I have a VPS running apache-php-mysql on centos and a single drupal website installed. The VPS has 256MB of RAM (could be the root cause of all my problems... maybe I just need more). Whenever I try to open my website from multiple browser tabs (about 8... not 800) all at once, apache crashes! I have this on the log:

[Wed Oct 24 11:26:31 2012] [error] [client xxx] PHP Fatal error: Out of memory (allocated 28049408) (tried to allocate 201335 bytes) in xxx on line 2139, referer: xxx

I have read many many posts here, but I think there is something fundamental that I'm missing - If I understand correctly some php script tried to allocate 200K after allocating 28MB, and fails to do so.

First question is: should this cause the apache to crash???

Next, I tried to look at 'top' command while I do my little test. Indeed I see 7 httpd processes, each reserving about 30MB - which explains why my RAM runs out.

How do I prevent apache from creating new processes until it's out of memory?

I tried configuring /etc/httpd/conf/httpd.conf like this:

<IfModule prefork.c>
StartServers       1
MinSpareServers    1
MaxSpareServers    1
ServerLimit        1
MaxClients         1
MaxRequestsPerChild  100

But got the same exact result!

What am I missing?

Thanks a lot!


My PHP memory_limit is 128M (confirmed by the drupal admin pages...) The output of free -m:

             total       used       free     shared    buffers     cached
Mem:           256        226         29          0          0          0
-/+ buffers/cache:        226         29
Swap:            0          0          0

What can I do to make apache consume less memory? Can't I save memory on the expense of slower responses?

  • You are showing only 29 MB of RAM free, which isn't much at all. Have you verified that MySQL is properly configured and not wasting precious RAM? The tuning-primer.sh (day32.com/MySQL) script is perfect for that. Have you disabled any unnecessary modules in both Apache and PHP? If you can afford it then you should definitely get your RAM increased. Oct 24, 2012 at 21:11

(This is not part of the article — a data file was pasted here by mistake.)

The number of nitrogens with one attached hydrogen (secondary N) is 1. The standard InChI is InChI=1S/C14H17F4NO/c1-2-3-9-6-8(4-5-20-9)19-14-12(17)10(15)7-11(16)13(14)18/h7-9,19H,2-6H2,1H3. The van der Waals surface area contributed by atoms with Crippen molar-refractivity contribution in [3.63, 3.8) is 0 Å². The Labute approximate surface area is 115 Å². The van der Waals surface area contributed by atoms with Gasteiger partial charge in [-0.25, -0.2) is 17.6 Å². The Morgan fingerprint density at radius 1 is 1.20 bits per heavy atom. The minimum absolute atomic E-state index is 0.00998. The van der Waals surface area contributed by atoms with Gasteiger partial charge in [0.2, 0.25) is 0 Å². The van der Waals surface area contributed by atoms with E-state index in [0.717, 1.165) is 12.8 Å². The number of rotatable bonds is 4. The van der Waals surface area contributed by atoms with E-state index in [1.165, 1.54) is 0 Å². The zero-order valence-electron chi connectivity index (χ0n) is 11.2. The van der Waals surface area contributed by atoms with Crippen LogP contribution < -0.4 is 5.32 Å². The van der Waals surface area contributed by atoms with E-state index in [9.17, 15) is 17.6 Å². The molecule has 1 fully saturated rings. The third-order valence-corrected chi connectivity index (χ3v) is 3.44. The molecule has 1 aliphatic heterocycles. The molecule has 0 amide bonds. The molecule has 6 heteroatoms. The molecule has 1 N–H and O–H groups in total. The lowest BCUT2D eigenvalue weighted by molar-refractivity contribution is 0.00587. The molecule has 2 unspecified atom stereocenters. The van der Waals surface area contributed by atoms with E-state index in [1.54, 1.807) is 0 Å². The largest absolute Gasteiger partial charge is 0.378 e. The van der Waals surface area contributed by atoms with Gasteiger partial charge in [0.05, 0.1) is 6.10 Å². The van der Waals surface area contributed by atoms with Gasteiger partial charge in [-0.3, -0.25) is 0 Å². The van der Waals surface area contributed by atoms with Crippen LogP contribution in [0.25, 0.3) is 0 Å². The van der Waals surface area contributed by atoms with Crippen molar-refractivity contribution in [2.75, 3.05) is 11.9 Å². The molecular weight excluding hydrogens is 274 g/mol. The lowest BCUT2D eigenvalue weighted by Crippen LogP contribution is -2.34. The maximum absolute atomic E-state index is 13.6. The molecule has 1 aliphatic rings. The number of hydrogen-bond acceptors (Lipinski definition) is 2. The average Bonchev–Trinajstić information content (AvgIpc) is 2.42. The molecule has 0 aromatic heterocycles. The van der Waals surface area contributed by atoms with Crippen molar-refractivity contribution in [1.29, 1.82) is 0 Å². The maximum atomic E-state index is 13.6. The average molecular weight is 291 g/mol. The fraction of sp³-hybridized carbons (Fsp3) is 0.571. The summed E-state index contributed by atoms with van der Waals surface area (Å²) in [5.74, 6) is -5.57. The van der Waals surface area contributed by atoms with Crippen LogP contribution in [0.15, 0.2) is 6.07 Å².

• Thanks! Those tips are very helpful! I'll try them and report back. I guess I can buy more RAM but I just want to understand the problem better. I'm not even sure yet more RAM will solve the problem
    – Ofri
    Oct 26, 2012 at 15:56

1 Answer 1


Depending on your version of Drupal: Drupal 6 core requires PHP's memory_limit to be at least 16MB. Drupal 7 core requires 32MB.

Based off of the error and your post you've allocated 28MB, please confirm in the php.ini file that memory_limit is set correctly. Make sure to restart Apache to apply any changes to php.ini.

Another aspect to consider is the other services that are running on your server, Apache, MySQL, etc. These also take from the total 256MB.

To get an idea on the current memory usage you can type:

free -m

The -m flag outputs the data in MB. The -b switch displays the amount of memory in bytes; the -k switch (set by default) displays it in kilobytes.

You'll get an output like:

total       used       free     shared    buffers     cached
Mem:         24031      22512       1518        0       1614       8082
-/+ buffers/cache:      12815      11215
Swap:        31999        485      31514

Depending on the available memory you can begin to narrow down the issue to either PHP or if you've outgrown/maxed out the VPS.



There's no exact science to the Apache config.. It boils down to knowing the specs of the machine and mainly trial & error. Monitoring performance of the server during the on-going trial and error periods is important so you can see the postive/negative impact.

I would stop Apache, edit the httpd.conf according with the values below and see how the server behaves:

  • MaxKeepAliveRequests 100
  • KeepAliveTimeout 15
  • MinSpareServers 5
  • MaxSpareServers 10
  • StartServers 5
  • MaxClients 150
  • MaxRequestsPerChild 300

Keep in mind Drupal is a system hog and you may ultimately end up upgrading the VPS to 512MB.


  • Thank you! I updated my question with the information you requested. What about my apache configuration? shouldn't have it prevent the many httpd processes?
    – Ofri
    Oct 24, 2012 at 19:03
  • @Ofri, check my edit. I posted it there for formatting purposes.
    – bmurtagh
    Oct 24, 2012 at 19:48
  • Thanks... but I still don't understand what this configuration do? It looks like whatever I do the apache just creates new processes until it is out of memory
    – Ofri
    Oct 24, 2012 at 20:47
  • The configuration options is specifying the initial launch behavior of Apache as well as the subsequent actions for when Apache has been running for some time. You're gonna need to do trial & error and try to find a balance. What type of page caused the error? A file upload? A resource I found to help get some beginning values was here. Ultimately, I think you need to begin exploring your options for a RAM upgrade
    – bmurtagh
    Oct 24, 2012 at 20:59
  • 1
    Thanks a lot for your time! I find it really frustrating - I don't need a fast server, or one that handles many requests concurrently I just need a server that doesn't crash because it's out of memory! There must be a way of achieving that, don't you think?
    – Ofri
    Oct 25, 2012 at 10:30

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